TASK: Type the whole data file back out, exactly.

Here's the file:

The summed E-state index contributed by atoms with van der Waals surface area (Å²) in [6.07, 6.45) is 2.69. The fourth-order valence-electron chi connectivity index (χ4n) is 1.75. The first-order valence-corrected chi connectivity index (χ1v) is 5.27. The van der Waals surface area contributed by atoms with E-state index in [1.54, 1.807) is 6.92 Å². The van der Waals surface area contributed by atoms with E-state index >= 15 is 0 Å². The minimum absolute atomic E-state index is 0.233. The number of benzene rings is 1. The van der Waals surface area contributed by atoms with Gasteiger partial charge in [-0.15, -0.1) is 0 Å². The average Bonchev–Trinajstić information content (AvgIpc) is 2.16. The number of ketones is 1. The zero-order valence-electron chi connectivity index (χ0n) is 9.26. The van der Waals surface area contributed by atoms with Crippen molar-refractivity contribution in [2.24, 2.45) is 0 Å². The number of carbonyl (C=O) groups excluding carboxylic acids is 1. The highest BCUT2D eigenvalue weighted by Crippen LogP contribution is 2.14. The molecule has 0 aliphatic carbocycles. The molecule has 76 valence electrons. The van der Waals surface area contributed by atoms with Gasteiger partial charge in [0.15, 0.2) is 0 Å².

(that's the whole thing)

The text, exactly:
The summed E-state index contributed by atoms with van der Waals surface area (Å²) in [6.07, 6.45) is 2.69. The fourth-order valence-electron chi connectivity index (χ4n) is 1.75. The first-order valence-corrected chi connectivity index (χ1v) is 5.27. The van der Waals surface area contributed by atoms with E-state index in [1.54, 1.807) is 6.92 Å². The van der Waals surface area contributed by atoms with E-state index >= 15 is 0 Å². The minimum absolute atomic E-state index is 0.233. The number of benzene rings is 1. The van der Waals surface area contributed by atoms with Gasteiger partial charge in [-0.15, -0.1) is 0 Å². The average Bonchev–Trinajstić information content (AvgIpc) is 2.16. The number of ketones is 1. The zero-order valence-electron chi connectivity index (χ0n) is 9.26. The van der Waals surface area contributed by atoms with Crippen molar-refractivity contribution in [2.24, 2.45) is 0 Å². The number of carbonyl (C=O) groups excluding carboxylic acids is 1. The highest BCUT2D eigenvalue weighted by Crippen LogP contribution is 2.14. The molecule has 0 aliphatic carbocycles. The molecule has 76 valence electrons. The van der Waals surface area contributed by atoms with Gasteiger partial charge in [0.15, 0.2) is 0 Å².